So yes, it’s a small miracle to get all of us in the same place at the same time (especially without any funding at this still-early stage)! But we’re being supported by Kings Place Music Foundation, which has provided space for 6 weekly devising sessions through the summer, and we’re making great progress towards a cohesive narrative frame in which to present the verbatim interview material, character development, and exciting new performance techniques for movement, music, and multimedia.
I’ve been having a great time digging through old notebooks, remembering various exercises and games for devising that could help us to explore new ideas and impulses. We’ve brought in elements of Anne Bogart and Tina Landau’s Viewpoints technique, games from Jessica Swale’s excellent book “Games for Devising,” and exercises adapted from workshops I’ve taken over the years with the Young Vic Directors Programme, FanShen Theatre, Directors Lab West, and other occasions when I’ve been lucky enough to drop in and observe other directors at work.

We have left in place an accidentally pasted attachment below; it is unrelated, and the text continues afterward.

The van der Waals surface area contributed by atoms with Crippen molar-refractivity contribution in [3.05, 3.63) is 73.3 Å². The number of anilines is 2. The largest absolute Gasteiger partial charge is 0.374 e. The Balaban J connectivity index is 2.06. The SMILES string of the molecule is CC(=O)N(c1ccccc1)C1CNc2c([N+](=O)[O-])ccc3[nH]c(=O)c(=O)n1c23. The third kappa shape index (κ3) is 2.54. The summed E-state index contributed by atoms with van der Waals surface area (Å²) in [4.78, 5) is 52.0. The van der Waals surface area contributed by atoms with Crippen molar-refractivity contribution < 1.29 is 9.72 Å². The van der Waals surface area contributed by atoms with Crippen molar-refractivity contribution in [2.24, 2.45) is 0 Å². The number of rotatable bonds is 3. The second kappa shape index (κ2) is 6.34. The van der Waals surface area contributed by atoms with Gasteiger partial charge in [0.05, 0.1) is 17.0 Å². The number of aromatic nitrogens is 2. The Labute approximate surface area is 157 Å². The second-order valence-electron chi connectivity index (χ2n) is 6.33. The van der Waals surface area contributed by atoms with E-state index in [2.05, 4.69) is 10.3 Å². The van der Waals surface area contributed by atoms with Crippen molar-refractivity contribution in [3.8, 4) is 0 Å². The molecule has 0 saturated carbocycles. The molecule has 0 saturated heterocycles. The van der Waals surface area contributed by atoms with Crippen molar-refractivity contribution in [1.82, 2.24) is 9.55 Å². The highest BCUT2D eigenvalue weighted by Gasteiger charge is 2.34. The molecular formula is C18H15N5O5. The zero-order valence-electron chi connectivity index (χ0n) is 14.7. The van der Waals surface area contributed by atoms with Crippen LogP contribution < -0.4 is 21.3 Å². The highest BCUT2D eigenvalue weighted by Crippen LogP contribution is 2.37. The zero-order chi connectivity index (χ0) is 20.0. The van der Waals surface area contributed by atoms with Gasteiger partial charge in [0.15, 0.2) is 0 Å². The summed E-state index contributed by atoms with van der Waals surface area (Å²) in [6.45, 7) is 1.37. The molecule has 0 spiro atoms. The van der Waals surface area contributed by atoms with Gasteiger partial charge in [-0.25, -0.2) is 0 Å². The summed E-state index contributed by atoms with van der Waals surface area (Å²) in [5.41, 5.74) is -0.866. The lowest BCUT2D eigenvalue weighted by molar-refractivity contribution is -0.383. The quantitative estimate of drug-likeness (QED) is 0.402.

And of course, one of the many benefits of collaborating with artists who work in other disciplines is that they bring their experience and techniques from movement, dance, music, and even video game performance. Where all these things meet, Home Is Where is slowly coming into being.
We’ve found a new way of documenting our sessions that might be of interest to any other devisers out there: Google+ Hangouts on Air. It just requires a computer with a webcam and wifi, and allows us to broadcast the session live as well as automatically archive it to YouTube immediately afterwards. (You can adjust the sharing sessions so that no one can find the video without the link.) No more hauling in a camera, tripod, and extra batteries, and no more hours of uploading at home.
The sound is not great in a larger room, and we’ve learned the hard way that discussions held more than about 10 feet from the camera are impossible to make out afterwards. So now when we debrief on a new discovery in devising, we circle up with the computer sitting on the floor alongside us.